Out of the box features for clustering your applications are adequate and you can tweak (e.g., replace the default service proxies with ingresses to your liking) whatever you like the way you want. The persistent volume mechanism is powerful. Horizontal pod scaling feature saved us a small fortune in hardware.
Installation of some crucial add-ons such as the Kubernetes Dashboard and cluster monitoring require a lot of trial and error and worse, the requirements and the installation steps change with almost every new version.
Assess your applications for their clustering and high availability support (e.g., a web application utilizing the server's web session is not cluster ready and will have to be modified) and their fault-tolerance. If you're not sure, keep the old workload as it is, start new projects with the goal of deploying on Kubernetes.
We saved a lot of money on hardware as we have multiple workloads that are time separated, (e.g., imagine an application that issues invoices and an application that processes payments through banks, invoice issuing requires resources for a few days at the beginning of each month, and the payment processing requires more resources at the end of the month, when the payments are due). We used to buy separate, full capacity servers for the workloads for the few days they required it. When you run over 20 mission critical workloads, that makes a lot of investment in hardware that is idle 70% of the time. After switching to Kubernetes, we have a server farm that is one third the capacity of the previous farm of dedicated servers, and Kubernetes automatically assigns resources to workloads using horizontal pod scalers. For the above example, the invoice issuing workload gets more pods (i.e., more CPU and memory) at the beginning of the month. Then as the invoice workload lightens, the extra pods are killed and the resources are available for other workloads.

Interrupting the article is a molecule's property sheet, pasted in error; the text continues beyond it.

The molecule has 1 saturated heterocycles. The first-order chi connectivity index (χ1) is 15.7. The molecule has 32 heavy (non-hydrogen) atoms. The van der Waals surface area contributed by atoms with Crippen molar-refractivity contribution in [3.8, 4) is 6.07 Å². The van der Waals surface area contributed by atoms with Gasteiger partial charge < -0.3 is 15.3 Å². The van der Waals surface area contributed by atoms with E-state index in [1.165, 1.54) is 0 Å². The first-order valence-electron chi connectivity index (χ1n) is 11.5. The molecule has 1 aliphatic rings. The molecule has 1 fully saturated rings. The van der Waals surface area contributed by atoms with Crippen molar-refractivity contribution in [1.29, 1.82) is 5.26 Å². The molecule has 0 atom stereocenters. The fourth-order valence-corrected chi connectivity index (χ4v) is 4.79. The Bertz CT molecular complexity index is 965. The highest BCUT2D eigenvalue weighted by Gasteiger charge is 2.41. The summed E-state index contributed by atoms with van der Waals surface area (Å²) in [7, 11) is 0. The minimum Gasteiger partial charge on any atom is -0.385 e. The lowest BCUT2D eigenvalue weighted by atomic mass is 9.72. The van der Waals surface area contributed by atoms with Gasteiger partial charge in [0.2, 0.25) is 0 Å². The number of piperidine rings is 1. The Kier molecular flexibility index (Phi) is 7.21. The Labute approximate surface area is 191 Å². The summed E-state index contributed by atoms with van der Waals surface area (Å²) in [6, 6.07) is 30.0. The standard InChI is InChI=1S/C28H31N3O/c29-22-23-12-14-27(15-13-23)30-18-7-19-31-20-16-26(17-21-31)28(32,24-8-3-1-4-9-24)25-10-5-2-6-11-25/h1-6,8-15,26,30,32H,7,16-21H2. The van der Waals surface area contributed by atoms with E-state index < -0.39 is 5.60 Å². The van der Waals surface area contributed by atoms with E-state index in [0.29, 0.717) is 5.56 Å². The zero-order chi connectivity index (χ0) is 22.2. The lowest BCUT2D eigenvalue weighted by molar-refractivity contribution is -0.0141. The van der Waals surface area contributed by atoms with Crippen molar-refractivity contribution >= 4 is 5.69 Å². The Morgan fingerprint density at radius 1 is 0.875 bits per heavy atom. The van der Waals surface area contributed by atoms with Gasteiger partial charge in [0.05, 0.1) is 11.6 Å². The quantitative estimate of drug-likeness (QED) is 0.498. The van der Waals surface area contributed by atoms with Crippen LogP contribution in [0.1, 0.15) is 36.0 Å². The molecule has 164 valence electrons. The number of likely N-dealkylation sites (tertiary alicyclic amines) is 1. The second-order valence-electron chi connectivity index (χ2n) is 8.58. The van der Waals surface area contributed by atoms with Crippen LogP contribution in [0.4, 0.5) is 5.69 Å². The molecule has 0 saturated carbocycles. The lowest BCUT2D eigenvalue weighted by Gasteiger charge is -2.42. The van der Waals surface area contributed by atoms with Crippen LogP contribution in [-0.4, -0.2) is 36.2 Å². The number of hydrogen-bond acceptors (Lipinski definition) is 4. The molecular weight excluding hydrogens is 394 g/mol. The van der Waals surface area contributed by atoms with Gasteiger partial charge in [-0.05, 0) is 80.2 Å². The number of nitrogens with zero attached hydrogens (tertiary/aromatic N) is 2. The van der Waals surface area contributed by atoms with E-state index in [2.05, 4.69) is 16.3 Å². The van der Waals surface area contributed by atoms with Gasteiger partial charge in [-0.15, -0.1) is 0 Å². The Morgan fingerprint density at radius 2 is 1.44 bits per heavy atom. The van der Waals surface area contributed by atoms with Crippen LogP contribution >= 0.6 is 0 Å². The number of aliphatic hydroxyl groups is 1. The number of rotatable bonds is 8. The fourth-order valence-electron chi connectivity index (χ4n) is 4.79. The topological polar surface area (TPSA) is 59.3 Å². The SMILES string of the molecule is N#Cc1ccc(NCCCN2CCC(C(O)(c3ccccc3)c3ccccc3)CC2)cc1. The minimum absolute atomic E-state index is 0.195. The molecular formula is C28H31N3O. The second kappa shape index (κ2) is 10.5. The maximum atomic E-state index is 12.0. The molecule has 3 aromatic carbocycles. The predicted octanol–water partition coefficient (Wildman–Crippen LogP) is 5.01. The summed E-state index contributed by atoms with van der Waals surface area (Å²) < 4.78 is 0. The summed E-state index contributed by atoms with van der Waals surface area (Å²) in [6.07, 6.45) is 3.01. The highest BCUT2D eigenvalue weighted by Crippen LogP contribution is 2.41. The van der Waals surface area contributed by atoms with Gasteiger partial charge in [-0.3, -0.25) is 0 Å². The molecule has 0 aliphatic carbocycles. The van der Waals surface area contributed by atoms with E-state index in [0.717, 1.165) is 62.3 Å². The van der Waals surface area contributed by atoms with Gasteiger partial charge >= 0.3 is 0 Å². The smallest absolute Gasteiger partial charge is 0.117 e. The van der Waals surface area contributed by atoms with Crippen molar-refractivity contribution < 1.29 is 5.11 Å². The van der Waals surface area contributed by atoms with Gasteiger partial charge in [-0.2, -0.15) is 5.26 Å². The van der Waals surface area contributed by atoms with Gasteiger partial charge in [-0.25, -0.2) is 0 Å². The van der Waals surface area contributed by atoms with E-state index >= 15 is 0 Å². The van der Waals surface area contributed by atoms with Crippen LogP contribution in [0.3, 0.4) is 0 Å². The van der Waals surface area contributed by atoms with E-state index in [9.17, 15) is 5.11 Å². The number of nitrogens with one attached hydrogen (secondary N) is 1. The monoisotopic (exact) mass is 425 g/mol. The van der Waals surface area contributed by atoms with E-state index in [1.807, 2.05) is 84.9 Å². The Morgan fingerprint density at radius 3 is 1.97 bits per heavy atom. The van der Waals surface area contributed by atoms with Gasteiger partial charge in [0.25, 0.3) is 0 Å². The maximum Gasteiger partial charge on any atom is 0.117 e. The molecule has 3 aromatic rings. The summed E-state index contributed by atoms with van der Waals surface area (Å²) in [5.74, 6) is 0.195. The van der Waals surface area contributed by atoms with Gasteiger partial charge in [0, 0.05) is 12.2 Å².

As the workloads are not guaranteed to be completely separate in time (some clients will pay immediately on receiving the invoice, instead of waiting for the end of the month), you should plan the cluster capacity accordingly.
Our apps were already clustered so it did not take much effort to migrate to Kubernetes. If you have old-fashioned applications that assume its dependencies (disk space, network, services, database etc.) are always available, they'll need modifying, which is another to ponder about the cost of switching.